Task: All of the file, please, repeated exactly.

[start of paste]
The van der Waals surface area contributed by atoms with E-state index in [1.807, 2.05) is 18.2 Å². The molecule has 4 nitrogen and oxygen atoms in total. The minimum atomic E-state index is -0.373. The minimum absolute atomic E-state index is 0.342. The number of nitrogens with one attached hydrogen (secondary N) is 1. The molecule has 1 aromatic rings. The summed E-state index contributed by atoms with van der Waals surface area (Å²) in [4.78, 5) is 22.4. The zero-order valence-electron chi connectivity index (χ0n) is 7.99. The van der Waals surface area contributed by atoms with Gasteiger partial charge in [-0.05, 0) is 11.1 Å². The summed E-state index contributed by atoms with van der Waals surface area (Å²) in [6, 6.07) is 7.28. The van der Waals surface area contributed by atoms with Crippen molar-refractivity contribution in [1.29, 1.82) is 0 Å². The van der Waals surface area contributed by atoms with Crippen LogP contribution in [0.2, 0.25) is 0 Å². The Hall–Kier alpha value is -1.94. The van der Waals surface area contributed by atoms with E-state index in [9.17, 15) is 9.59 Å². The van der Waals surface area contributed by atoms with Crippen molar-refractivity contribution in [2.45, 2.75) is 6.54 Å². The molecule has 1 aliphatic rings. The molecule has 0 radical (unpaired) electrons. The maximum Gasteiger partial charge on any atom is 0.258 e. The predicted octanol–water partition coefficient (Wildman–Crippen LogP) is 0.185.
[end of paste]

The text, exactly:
The van der Waals surface area contributed by atoms with E-state index in [1.807, 2.05) is 18.2 Å². The molecule has 4 nitrogen and oxygen atoms in total. The minimum atomic E-state index is -0.373. The minimum absolute atomic E-state index is 0.342. The number of nitrogens with one attached hydrogen (secondary N) is 1. The molecule has 1 aromatic rings. The summed E-state index contributed by atoms with van der Waals surface area (Å²) in [4.78, 5) is 22.4. The zero-order valence-electron chi connectivity index (χ0n) is 7.99. The van der Waals surface area contributed by atoms with Gasteiger partial charge in [-0.05, 0) is 11.1 Å². The summed E-state index contributed by atoms with van der Waals surface area (Å²) in [6, 6.07) is 7.28. The van der Waals surface area contributed by atoms with Crippen molar-refractivity contribution in [1.29, 1.82) is 0 Å². The van der Waals surface area contributed by atoms with Crippen LogP contribution in [0.2, 0.25) is 0 Å². The Hall–Kier alpha value is -1.94. The van der Waals surface area contributed by atoms with E-state index in [9.17, 15) is 9.59 Å². The van der Waals surface area contributed by atoms with Crippen molar-refractivity contribution in [2.45, 2.75) is 6.54 Å². The molecule has 1 aliphatic rings. The molecule has 0 radical (unpaired) electrons. The maximum Gasteiger partial charge on any atom is 0.258 e. The predicted octanol–water partition coefficient (Wildman–Crippen LogP) is 0.185.